of course from the sellers point of view, a house down the road sold for silly money, and they are getting offers for silly money, but they just can’t sell the bloody thing ‘for what’s its worth’ as the sales keep falling through. 

the lending cap should be a hard cap, houses would drop 20% overnight but everything would be selling pretty quickly. but then the banks would be bust. 

they cant have sensible lending without allowing a few irresponsible borrowers through, or their books would be trashed. 

a I guess they have done the calculation between lending out more at lower prices, or lending out less at higher prices, and worked out that by whatever means possible they cannot afford for prices to drop, not even the profits from volume lending would cover the ripped hole through the balance sheet. 

so MMR does work to prevent most from borrowing crazy crazy multiples, but allows just enough sub-prime lending to go through to pickle the market. 

which means the average poor sod who needs a house either keeps making offers and eventually hopes to borrow sub-prime, or has to save up masses of real money in the form o a deposit to cover a whole year or two of saved earnings, which in some situations could take someone renting 10 years. 

even those who earn above average in their area like myself who want to borrow very modestly, and had 30-40% deposit, found himself competing against near minimum wage earners, who were making offers based on 30-40 year mortgage terms over 4 times earnings. 

the mindset for those who don’t earn that much is just to double down on the borrowing. there is no lending crunch.

just a very slow moving market, where sellers who know they could just ‘give it away’ at what it’s worth are actually just holding out to be greedy. 

the whole market is a mess. MMR does slow the market but does not lower prices at all. 

Seems what you're saying is some people can and will pay more than others. That's true of every market. I don't think you can claim every market is over priced for that reason.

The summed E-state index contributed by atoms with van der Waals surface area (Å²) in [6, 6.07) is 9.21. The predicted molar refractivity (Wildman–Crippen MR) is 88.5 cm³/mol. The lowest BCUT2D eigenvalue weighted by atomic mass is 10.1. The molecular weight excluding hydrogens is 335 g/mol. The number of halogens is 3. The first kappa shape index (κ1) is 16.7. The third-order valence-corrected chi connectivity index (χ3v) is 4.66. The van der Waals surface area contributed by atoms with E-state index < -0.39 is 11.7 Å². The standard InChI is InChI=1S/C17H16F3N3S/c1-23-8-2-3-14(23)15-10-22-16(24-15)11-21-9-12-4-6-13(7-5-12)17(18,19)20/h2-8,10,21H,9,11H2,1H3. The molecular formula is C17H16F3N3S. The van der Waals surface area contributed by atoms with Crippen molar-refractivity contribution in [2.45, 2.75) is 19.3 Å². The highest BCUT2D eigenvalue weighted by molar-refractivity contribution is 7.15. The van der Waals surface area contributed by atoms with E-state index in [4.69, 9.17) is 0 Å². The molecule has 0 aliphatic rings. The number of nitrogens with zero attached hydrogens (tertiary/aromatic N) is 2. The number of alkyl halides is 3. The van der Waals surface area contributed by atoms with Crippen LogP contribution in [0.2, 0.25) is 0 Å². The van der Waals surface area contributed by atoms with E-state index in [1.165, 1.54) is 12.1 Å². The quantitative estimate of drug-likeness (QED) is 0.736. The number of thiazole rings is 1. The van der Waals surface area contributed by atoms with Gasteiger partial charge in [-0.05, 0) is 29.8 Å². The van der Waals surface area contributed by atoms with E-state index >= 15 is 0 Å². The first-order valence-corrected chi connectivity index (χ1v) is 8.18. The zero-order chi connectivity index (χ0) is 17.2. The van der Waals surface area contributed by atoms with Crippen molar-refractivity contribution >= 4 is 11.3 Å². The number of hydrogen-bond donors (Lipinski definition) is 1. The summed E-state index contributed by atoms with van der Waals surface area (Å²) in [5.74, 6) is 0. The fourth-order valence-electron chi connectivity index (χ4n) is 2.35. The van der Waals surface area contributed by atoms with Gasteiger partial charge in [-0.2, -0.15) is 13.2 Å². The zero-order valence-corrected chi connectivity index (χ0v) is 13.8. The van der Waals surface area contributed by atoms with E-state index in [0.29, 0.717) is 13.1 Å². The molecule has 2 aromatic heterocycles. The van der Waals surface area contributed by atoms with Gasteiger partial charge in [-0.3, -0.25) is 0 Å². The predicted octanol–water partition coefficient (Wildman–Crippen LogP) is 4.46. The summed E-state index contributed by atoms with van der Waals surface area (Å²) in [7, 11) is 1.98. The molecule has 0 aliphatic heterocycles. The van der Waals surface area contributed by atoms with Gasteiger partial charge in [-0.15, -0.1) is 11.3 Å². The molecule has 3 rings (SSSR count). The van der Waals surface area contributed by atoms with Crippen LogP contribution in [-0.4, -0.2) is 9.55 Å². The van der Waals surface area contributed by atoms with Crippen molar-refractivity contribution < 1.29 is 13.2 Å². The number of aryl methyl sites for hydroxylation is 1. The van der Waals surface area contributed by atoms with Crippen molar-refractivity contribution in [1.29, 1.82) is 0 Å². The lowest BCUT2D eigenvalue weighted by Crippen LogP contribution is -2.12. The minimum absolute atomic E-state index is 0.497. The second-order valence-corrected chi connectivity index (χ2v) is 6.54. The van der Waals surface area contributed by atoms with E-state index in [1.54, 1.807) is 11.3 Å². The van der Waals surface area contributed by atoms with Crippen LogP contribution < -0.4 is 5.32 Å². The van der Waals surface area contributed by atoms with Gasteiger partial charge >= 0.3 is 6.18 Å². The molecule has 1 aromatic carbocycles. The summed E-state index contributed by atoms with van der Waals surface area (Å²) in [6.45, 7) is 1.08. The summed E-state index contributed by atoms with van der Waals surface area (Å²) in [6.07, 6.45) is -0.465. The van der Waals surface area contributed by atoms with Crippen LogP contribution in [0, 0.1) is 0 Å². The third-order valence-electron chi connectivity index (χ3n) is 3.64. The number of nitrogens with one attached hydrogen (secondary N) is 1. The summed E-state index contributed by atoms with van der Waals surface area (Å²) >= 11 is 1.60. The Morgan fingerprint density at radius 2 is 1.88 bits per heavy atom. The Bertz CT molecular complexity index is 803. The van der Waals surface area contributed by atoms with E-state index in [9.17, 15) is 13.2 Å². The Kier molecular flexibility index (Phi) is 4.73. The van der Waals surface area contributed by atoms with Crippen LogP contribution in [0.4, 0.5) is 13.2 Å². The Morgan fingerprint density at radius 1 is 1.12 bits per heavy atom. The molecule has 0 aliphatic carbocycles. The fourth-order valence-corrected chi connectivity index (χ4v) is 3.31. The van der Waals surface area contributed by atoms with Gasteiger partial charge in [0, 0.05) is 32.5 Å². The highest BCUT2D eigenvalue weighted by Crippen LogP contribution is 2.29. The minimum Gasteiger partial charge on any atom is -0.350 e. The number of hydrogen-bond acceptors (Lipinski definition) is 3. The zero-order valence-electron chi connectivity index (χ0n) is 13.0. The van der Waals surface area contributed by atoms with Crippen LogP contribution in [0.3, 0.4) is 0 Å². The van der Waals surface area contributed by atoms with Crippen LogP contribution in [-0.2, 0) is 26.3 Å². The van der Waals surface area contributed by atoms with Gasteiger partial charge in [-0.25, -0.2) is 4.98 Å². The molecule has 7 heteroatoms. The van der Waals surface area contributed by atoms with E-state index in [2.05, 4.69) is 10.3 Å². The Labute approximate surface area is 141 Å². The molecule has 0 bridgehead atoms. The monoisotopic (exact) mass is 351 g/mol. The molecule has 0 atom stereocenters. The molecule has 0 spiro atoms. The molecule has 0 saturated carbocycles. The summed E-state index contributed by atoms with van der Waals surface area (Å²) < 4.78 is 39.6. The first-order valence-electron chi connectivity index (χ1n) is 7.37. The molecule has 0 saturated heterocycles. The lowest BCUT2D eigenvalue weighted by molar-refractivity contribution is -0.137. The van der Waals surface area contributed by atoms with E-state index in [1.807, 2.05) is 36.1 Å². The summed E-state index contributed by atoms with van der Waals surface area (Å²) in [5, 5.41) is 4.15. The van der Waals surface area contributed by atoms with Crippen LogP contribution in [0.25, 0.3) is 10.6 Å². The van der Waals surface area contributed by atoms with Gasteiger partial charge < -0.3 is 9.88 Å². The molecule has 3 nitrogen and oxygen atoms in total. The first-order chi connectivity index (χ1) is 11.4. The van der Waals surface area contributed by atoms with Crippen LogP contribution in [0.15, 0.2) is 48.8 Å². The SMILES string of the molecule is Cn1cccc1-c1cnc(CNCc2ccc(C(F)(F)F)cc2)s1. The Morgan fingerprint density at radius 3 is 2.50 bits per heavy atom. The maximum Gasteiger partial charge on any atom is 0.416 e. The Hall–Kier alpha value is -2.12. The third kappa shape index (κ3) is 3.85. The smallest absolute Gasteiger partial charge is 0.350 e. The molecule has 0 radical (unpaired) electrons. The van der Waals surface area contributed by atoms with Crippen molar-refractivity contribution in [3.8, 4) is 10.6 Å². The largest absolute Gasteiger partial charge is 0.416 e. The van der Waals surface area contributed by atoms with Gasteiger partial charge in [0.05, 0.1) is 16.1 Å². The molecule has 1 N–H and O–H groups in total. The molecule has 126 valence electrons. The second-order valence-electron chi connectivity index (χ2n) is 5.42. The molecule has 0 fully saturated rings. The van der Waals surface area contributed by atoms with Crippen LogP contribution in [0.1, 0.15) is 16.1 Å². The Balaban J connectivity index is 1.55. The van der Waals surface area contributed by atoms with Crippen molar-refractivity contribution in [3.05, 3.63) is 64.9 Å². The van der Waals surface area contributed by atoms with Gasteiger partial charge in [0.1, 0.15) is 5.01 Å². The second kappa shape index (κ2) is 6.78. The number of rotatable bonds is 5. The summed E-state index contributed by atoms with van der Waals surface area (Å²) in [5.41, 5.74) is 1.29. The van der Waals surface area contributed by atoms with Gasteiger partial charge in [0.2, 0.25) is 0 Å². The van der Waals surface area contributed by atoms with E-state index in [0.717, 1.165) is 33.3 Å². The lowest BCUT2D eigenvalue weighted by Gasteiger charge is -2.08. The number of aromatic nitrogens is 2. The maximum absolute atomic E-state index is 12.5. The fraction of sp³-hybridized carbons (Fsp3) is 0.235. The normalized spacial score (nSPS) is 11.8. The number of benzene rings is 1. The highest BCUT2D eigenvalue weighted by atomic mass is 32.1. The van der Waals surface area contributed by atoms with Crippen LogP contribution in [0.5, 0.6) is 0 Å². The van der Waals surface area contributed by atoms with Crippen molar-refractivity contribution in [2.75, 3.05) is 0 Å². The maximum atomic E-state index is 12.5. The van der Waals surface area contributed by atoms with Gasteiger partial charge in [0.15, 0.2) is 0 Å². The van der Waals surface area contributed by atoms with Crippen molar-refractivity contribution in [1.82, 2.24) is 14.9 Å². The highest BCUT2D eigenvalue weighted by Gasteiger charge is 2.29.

I empathise with your point about the low paid going balls deep. I remember hearing about a part time carer and his full time carer wife offering over 250k as ftb. I estimate they had joint annual earnings of say 25k. Don't think they could have had much in savings so what a 90% mortgage of 9x joint earnings!? Really just reinforced my motivation to leave the south east.

Could I blame them though? 25k joint salary is about enough to survive on in the SE and not much more. So if their equity increased, great for them. If they went negative, worst case they lose the house and have nothing, which is where they'd be if they hadn't been able to borrow such a vast sum in the first place. There isn't much risk to them as far as I can see. Unlike someone with a substantial deposit. 

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19 minutes ago, bushblairandbrown said:

Seems what you're saying is some people can and will pay more than others. That's true of every market. I don't think you can claim every market is over priced for that reason. 

I empathise with your point about the low paid going balls deep. I remember hearing about a part time carer and his full time carer wife offering over 250k as ftb. I estimate they had joint annual earnings of say 25k. Don't think they could have had much in savings so what a 90% mortgage of 9x joint earnings!? Really just reinforced my motivation to leave the south east.